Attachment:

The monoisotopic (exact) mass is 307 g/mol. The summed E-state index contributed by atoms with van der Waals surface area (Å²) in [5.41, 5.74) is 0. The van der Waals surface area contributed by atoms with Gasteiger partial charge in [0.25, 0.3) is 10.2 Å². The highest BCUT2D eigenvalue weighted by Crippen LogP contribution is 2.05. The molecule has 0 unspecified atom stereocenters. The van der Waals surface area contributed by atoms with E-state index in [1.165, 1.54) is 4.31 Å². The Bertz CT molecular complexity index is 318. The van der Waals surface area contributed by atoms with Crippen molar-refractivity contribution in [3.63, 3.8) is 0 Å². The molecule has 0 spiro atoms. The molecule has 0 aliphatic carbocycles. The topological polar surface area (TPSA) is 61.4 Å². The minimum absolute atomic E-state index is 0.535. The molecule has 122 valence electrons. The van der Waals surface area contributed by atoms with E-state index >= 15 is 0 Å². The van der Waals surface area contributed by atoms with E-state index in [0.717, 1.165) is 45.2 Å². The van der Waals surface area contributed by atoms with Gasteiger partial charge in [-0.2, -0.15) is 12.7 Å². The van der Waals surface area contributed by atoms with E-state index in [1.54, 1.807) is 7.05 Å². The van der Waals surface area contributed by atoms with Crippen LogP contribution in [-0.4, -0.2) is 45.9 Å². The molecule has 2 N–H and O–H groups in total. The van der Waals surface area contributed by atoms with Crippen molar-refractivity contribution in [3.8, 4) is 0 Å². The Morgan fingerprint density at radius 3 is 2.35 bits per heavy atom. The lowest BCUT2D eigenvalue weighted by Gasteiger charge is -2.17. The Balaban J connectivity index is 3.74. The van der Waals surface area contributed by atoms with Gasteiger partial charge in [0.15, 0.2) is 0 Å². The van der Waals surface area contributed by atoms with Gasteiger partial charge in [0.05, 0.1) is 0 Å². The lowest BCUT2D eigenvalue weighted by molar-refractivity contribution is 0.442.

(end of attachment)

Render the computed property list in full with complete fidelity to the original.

The monoisotopic (exact) mass is 307 g/mol. The summed E-state index contributed by atoms with van der Waals surface area (Å²) in [5.41, 5.74) is 0. The van der Waals surface area contributed by atoms with Gasteiger partial charge in [0.25, 0.3) is 10.2 Å². The highest BCUT2D eigenvalue weighted by Crippen LogP contribution is 2.05. The molecule has 0 unspecified atom stereocenters. The van der Waals surface area contributed by atoms with E-state index in [1.165, 1.54) is 4.31 Å². The Bertz CT molecular complexity index is 318. The van der Waals surface area contributed by atoms with Crippen molar-refractivity contribution in [3.63, 3.8) is 0 Å². The molecule has 0 spiro atoms. The molecule has 0 aliphatic carbocycles. The topological polar surface area (TPSA) is 61.4 Å². The minimum absolute atomic E-state index is 0.535. The molecule has 122 valence electrons. The van der Waals surface area contributed by atoms with E-state index >= 15 is 0 Å². The van der Waals surface area contributed by atoms with E-state index in [0.717, 1.165) is 45.2 Å². The van der Waals surface area contributed by atoms with Gasteiger partial charge in [-0.2, -0.15) is 12.7 Å². The van der Waals surface area contributed by atoms with E-state index in [1.54, 1.807) is 7.05 Å². The van der Waals surface area contributed by atoms with Crippen LogP contribution in [-0.4, -0.2) is 45.9 Å². The molecule has 2 N–H and O–H groups in total. The van der Waals surface area contributed by atoms with Crippen molar-refractivity contribution in [3.8, 4) is 0 Å². The Morgan fingerprint density at radius 3 is 2.35 bits per heavy atom. The lowest BCUT2D eigenvalue weighted by Gasteiger charge is -2.17. The Balaban J connectivity index is 3.74. The van der Waals surface area contributed by atoms with Gasteiger partial charge in [0.15, 0.2) is 0 Å². The van der Waals surface area contributed by atoms with Gasteiger partial charge in [0.05, 0.1) is 0 Å². The lowest BCUT2D eigenvalue weighted by molar-refractivity contribution is 0.442.